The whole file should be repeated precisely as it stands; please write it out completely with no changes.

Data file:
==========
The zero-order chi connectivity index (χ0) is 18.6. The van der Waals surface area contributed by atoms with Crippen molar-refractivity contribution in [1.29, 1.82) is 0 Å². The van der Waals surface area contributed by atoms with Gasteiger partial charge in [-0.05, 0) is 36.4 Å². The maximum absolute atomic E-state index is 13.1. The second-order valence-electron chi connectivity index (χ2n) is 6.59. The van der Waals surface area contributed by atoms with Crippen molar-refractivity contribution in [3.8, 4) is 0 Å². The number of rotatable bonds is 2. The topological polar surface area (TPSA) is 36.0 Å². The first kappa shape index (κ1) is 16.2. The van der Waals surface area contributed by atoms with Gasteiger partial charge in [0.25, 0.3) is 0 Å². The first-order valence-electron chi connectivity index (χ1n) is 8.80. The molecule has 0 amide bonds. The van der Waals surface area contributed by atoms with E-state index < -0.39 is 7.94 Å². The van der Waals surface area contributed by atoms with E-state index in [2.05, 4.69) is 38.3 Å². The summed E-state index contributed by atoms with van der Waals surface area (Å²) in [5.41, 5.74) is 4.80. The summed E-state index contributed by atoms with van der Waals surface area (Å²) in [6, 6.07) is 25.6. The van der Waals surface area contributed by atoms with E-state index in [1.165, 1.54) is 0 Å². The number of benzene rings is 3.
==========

The zero-order chi connectivity index (χ0) is 18.6. The van der Waals surface area contributed by atoms with Crippen molar-refractivity contribution in [1.29, 1.82) is 0 Å². The van der Waals surface area contributed by atoms with Gasteiger partial charge in [-0.05, 0) is 36.4 Å². The maximum absolute atomic E-state index is 13.1. The second-order valence-electron chi connectivity index (χ2n) is 6.59. The van der Waals surface area contributed by atoms with Crippen molar-refractivity contribution in [3.8, 4) is 0 Å². The number of rotatable bonds is 2. The topological polar surface area (TPSA) is 36.0 Å². The first kappa shape index (κ1) is 16.2. The van der Waals surface area contributed by atoms with Gasteiger partial charge in [0.25, 0.3) is 0 Å². The first-order valence-electron chi connectivity index (χ1n) is 8.80. The molecule has 0 amide bonds. The van der Waals surface area contributed by atoms with E-state index < -0.39 is 7.94 Å². The van der Waals surface area contributed by atoms with E-state index in [2.05, 4.69) is 38.3 Å². The summed E-state index contributed by atoms with van der Waals surface area (Å²) in [5.41, 5.74) is 4.80. The summed E-state index contributed by atoms with van der Waals surface area (Å²) in [6, 6.07) is 25.6. The van der Waals surface area contributed by atoms with E-state index in [1.165, 1.54) is 0 Å². The number of benzene rings is 3.